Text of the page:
Ten million Americans “earn at least some money from their performances, songs, paintings. videos, sculptures, photos or creative writing.” I used that factoid to close yesterday’s blog about The Long Tail — the article in which Wired editor Chris Anderson suggests that publishers slash prices on their backlist to allow this languishing content to find its niche audience.
That’s classic economics. Drop price, boost sales, sacrifice margin, make it up in volume. But the Web is more than a distribution channel and it may enable a new economics. What if we could use the Web to drop the cost of producing and marketing amateur content? Could we double the ranks of money-making artists, providing lots of new content and growing many niche markets in the process?
Those questions guided me as I read the Pew Internet report on Artists, Musicians and the Internet, which provided the estimates cited above. The report had a lot to say about artists views on digital file sharing and copyright issues. But I focused on the numbers.
The 10 million people who earn some money from their creative works (for most it’s a sideline) are a subset of the 32 million who consider themselves artists or musicians but relegate creativity to a hobby.
That suggests to me that if a Web business could provide the tools or platforms to make money from art, this would induce some of those 22 million pure hobbyists to become creative moonlighters.
How exactly might that be done? Alas, I have more questions than answers, but here’s another market-friendly number for those in search of business models — roughly 40 percent of artists order supplies or equipment online (a nice close to an ad sales pitch!).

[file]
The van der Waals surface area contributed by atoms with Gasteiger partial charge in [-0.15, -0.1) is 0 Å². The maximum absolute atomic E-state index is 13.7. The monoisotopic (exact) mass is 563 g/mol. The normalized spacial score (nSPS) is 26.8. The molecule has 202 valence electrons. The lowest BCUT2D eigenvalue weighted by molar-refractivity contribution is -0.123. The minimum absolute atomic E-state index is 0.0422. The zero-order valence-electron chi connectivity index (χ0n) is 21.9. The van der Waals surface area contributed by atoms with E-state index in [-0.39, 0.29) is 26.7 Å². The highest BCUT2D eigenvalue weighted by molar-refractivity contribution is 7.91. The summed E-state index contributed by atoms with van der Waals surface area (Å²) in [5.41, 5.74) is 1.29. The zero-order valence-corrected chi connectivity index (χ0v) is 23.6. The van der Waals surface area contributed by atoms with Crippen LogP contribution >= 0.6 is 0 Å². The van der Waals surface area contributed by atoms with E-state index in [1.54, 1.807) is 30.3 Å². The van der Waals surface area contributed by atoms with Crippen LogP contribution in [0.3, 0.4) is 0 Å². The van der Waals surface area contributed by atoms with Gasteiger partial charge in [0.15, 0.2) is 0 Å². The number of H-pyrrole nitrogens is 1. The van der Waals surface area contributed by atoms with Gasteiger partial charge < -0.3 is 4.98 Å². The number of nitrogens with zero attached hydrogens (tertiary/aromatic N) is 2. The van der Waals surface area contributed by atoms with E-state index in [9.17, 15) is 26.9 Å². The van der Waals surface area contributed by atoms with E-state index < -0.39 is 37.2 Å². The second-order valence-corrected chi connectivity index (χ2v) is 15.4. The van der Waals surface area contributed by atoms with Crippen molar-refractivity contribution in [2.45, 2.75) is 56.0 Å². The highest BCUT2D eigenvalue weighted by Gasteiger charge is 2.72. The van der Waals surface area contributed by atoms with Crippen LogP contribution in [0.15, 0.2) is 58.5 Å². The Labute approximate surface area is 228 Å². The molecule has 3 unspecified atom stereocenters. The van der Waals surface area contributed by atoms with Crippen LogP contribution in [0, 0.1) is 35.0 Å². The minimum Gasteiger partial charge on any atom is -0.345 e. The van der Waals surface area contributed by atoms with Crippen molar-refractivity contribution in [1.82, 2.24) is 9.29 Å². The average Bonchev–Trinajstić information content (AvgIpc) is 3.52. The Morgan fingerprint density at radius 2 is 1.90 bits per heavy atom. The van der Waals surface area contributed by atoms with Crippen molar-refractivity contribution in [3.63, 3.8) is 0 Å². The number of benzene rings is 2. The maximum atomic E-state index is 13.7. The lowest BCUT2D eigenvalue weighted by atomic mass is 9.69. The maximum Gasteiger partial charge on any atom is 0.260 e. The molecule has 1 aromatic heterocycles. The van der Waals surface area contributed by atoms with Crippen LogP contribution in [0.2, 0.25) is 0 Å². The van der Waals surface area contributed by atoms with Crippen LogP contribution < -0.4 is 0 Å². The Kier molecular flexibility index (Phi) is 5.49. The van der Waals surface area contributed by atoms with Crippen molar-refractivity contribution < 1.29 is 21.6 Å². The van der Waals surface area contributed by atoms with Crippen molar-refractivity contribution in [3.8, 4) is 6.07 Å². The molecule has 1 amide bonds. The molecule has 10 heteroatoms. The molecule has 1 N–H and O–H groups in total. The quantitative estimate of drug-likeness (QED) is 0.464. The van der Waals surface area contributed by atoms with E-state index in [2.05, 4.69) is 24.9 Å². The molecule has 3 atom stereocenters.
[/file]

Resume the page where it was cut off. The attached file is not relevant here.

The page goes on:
There are other encouraging hints in the report that many artists, and even more musicians, already use the Web to chat with each other, reach out to fans, sell their works — and that they want to use it more. The report quotes one musician lamenting the absence of a site to facilitate easy distribution of MP3 downloads: “If there were a site where I could post and charge others for downloads, I’d use it.”
Interesting given Anderson’s observation in The Long Tail about the failure of the amateur-music download site MP3.com (I added a link to Goodnoise). Perhaps they were ahead of their time or perhaps these sites had the wrong marketing and sales expectations.
Here’s what I mean. Say you’re one of the 22 million artists and musicians who now makes not one red cent from his or her art. And someone enabled you to invest, say, $100 to buy into a do-it-yourself art production venue on the Web. And in the first year, the person sold $400 worth of stuff — probably to friends, associates and family members, who would buy the content for the same reason that our office mates and neighbors buy Girl Scout cookies and fund-raising gimmicks.
It’s not the dollars that matter to the artist involved. They have moved into a new status of deriving at least some income from their hobby. The better and more ambitious folks will grow their cottage content businesses. And if enough of these folks could be assembled, there might even be a business model in making all this happen.
January 6, 2005